# Calculus Review

Throughout the course, we’ll use a handful of elementary concepts from calculus. These basic tools are straightforward and easily mastered. In fact, you have already used calculus when you considered marginal revenue and marginal cost in your other economics classes. Here, I provide some review material to help you get back up-to-speed with the necessary mathematical concepts for this class.

## Functions

A function is just a formal way in which inputs (a functions arguments) are converted into an output. For example, a firm’s total revenue (TR) is a function of the amount they produce (Q), such that: \[TR = TR(Q).\] This means that total revenue depends on \(Q\), the quantity of product produced and sold. Total cost is also a function of \(Q\): \[TC = TC(Q).\]

As a more explicit example, suppose that the inverse demand for a firm is \[P = 100 - 0.10Q,\] where \(P\) denotes price and \(Q\) denotes quantity. Since total revenue is the product of price and quantity, we have \[TR = P \times Q = (100 - 0.10Q) \times Q = 100Q - 0.10Q^2.\] Thus, total revenue is a function of quantity produced and sold.

Some functions are more complicated. Producing health care, for example, requires a hospital or some facility (\(x_{1}\)); lots of equipment and medical supplies (\(x_{2}\)); and physicians, nurses, and staff (\(x_{3}\)). We can write the production function of hospitals as \[Q = f(x_{1}, x_{2}, x_{3}),\] where \(Q\) denotes the “amount” of health care provided and \(f()\) represents the production technology that converts inputs into outputs.

## Simple derivatives

*Marginal analysis* involves analyzing the response of some outcome variable to a very small change in some other explanatory variable. Mathematically, these marginal effects are derivatives. For example, the derivative of \(TR=TR(Q)\) measures the rate of change in total revenue with respect to a small change in \(Q\). The derivative of a function is the slope of that function at a given point. By way of notation, we’ll write \(\frac{\mathrm{d} TR}{\mathrm{d} Q}\) to represent the derivative of TR with respect to \(Q\). More generally, if \(y=f(x)\), then \(\frac{\mathrm{d} y}{\mathrm{d} x}\) is the derivative of \(y\) with respect to \(x\). We will also write this as \(f'(x)\).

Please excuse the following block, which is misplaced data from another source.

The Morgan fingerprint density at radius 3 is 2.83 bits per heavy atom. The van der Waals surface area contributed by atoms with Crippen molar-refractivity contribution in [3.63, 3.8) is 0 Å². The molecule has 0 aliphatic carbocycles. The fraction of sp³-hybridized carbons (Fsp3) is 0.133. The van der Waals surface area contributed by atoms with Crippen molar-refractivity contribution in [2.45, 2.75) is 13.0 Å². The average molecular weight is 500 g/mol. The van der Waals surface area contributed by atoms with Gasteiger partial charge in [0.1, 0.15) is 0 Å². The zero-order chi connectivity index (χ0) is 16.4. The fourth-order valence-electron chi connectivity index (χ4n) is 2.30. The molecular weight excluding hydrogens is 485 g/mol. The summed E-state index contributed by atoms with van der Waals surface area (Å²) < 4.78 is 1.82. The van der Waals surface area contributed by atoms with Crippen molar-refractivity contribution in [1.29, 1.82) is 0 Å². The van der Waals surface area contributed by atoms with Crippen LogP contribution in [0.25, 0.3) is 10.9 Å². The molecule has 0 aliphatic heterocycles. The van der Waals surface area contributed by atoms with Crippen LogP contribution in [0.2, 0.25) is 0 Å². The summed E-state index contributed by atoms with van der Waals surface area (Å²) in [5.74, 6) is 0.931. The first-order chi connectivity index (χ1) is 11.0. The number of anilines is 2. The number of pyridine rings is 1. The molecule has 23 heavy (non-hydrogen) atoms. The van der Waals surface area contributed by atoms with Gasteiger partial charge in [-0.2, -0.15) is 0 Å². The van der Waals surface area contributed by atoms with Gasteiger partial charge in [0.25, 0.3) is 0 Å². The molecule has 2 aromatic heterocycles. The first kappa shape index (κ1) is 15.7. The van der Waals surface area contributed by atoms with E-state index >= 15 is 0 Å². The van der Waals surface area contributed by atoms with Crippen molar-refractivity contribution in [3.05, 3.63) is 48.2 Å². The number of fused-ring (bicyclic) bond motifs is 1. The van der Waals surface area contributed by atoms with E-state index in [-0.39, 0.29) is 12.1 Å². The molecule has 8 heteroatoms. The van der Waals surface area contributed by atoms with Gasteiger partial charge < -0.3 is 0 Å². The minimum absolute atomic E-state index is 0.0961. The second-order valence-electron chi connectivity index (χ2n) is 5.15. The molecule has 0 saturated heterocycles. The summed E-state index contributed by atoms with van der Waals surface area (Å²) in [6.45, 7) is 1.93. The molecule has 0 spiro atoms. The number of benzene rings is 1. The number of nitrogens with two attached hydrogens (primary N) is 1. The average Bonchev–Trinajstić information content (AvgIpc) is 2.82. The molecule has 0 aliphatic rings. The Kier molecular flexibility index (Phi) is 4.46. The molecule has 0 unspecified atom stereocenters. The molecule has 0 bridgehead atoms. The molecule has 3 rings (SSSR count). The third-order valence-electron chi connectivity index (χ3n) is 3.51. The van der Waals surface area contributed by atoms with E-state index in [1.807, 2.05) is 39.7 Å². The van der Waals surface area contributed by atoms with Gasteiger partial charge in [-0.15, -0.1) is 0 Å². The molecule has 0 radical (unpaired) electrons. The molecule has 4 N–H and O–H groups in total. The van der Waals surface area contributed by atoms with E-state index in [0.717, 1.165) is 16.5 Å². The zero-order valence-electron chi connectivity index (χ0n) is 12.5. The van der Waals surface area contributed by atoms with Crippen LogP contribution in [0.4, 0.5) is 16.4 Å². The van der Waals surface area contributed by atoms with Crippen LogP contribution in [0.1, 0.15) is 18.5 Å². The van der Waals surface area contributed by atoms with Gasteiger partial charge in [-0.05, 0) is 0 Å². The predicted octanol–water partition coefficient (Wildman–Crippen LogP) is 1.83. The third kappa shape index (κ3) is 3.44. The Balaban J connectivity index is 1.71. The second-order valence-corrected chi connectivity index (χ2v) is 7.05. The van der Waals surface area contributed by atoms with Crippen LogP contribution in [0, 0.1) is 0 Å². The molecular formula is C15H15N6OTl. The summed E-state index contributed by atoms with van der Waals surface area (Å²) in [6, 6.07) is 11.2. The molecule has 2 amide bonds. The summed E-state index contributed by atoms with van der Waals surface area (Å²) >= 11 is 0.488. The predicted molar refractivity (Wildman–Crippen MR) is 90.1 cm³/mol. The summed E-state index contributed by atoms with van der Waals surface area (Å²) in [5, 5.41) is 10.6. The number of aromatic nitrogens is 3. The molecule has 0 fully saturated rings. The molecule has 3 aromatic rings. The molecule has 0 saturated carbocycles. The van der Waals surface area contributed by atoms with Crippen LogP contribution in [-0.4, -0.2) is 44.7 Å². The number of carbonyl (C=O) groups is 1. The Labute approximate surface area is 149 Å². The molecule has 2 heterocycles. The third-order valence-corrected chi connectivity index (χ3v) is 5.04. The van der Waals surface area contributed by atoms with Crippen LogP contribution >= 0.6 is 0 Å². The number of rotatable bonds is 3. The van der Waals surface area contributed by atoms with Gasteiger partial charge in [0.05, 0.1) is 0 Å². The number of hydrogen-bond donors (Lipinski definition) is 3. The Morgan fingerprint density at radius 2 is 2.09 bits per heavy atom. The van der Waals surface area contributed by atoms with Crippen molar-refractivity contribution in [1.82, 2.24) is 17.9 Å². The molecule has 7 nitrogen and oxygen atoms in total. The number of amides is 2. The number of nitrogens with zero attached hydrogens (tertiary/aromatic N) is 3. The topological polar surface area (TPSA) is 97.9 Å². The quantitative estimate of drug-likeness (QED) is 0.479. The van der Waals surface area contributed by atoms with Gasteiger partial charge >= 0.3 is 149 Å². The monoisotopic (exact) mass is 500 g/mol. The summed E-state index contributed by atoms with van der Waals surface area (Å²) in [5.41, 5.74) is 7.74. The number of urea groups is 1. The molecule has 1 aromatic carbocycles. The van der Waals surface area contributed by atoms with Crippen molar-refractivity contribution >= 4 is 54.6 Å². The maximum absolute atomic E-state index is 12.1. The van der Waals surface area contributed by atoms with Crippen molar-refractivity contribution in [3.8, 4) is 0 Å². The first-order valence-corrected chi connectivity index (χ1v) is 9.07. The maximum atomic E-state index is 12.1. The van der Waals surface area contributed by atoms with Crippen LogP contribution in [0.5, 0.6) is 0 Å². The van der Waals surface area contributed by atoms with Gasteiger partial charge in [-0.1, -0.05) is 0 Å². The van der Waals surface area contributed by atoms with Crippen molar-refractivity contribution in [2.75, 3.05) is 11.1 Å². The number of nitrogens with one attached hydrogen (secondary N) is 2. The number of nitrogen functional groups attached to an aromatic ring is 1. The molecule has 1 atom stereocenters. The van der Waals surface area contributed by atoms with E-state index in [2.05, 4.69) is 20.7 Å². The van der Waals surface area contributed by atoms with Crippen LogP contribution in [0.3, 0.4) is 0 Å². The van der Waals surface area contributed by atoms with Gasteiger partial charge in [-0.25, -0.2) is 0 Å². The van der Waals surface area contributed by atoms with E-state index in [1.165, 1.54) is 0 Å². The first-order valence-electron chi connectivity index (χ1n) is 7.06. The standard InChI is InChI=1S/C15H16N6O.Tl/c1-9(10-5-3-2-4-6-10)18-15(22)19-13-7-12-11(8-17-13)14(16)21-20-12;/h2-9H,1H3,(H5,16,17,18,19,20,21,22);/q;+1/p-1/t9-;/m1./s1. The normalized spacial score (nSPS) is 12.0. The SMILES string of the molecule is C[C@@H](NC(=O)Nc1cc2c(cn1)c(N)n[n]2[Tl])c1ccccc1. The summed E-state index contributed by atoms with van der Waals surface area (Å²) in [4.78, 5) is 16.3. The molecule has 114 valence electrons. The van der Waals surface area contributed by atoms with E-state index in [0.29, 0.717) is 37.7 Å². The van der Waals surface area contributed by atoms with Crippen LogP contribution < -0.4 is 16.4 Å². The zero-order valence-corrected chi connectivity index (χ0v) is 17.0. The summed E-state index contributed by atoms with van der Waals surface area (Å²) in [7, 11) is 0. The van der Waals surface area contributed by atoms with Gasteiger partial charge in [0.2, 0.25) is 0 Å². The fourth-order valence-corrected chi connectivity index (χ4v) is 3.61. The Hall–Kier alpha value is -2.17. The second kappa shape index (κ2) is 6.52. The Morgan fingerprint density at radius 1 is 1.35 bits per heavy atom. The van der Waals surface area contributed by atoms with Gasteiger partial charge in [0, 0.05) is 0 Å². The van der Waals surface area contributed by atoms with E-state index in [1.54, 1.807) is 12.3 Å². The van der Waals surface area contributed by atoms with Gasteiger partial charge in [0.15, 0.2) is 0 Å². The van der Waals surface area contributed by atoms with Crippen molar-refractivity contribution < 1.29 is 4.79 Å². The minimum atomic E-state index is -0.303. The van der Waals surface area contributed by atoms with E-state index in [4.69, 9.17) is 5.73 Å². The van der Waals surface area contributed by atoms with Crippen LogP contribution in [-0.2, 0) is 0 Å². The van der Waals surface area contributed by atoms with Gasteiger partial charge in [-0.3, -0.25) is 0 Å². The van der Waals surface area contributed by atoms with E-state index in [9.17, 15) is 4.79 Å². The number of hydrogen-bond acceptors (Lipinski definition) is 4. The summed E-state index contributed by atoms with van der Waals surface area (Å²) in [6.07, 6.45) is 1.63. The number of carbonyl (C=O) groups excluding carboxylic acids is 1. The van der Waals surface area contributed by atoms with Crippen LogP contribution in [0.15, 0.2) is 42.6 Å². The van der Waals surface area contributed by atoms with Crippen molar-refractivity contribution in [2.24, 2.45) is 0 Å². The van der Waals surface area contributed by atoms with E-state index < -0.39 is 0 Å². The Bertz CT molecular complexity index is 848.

As an example, consider the total revenue function, \(TR = 100Q - 0.10Q^{2}\). What is the derivative of the total revenue function at \(Q=10\)? Well, we know \(\frac{\mathrm{d} TR}{\mathrm{d} Q} = 100 - 0.20Q\), so plugging in \(Q=10\) yields \(98\). So at a level of production of \(Q=10\), we know that our total revenue increases by 98 for one more unit produced.

## Optimization

A common theme in all of economics is that firms and individuals optimize (i.e., maximize some objective function given their current information and constraints). In most simple cases, the optimum of a function occurs where the slope of that function (i.e., the first derivative) equals zero.

For example, suppose that total revenue is \[TR = 100Q - 0.10Q^{2},\] and assume that want to choose \(Q\) so as to maximize our total revenue (we’ll ignore costs for now). We can find this revenue-maximizing level of \(Q\) by taking the derivative and setting it equal to 0, \[\frac{\mathrm{d} TR}{\mathrm{d} Q} = 100 - 0.20Q.\] In other words, we know that the function is maximized when the derivative is 0, so we’re going to find the level of \(Q\) where that condition is satisfied. In our case, that is for \(Q\) such that \(100 - 0.20Q=0\), or \(Q=500\). So a quantity of 500 maximizes total revenue.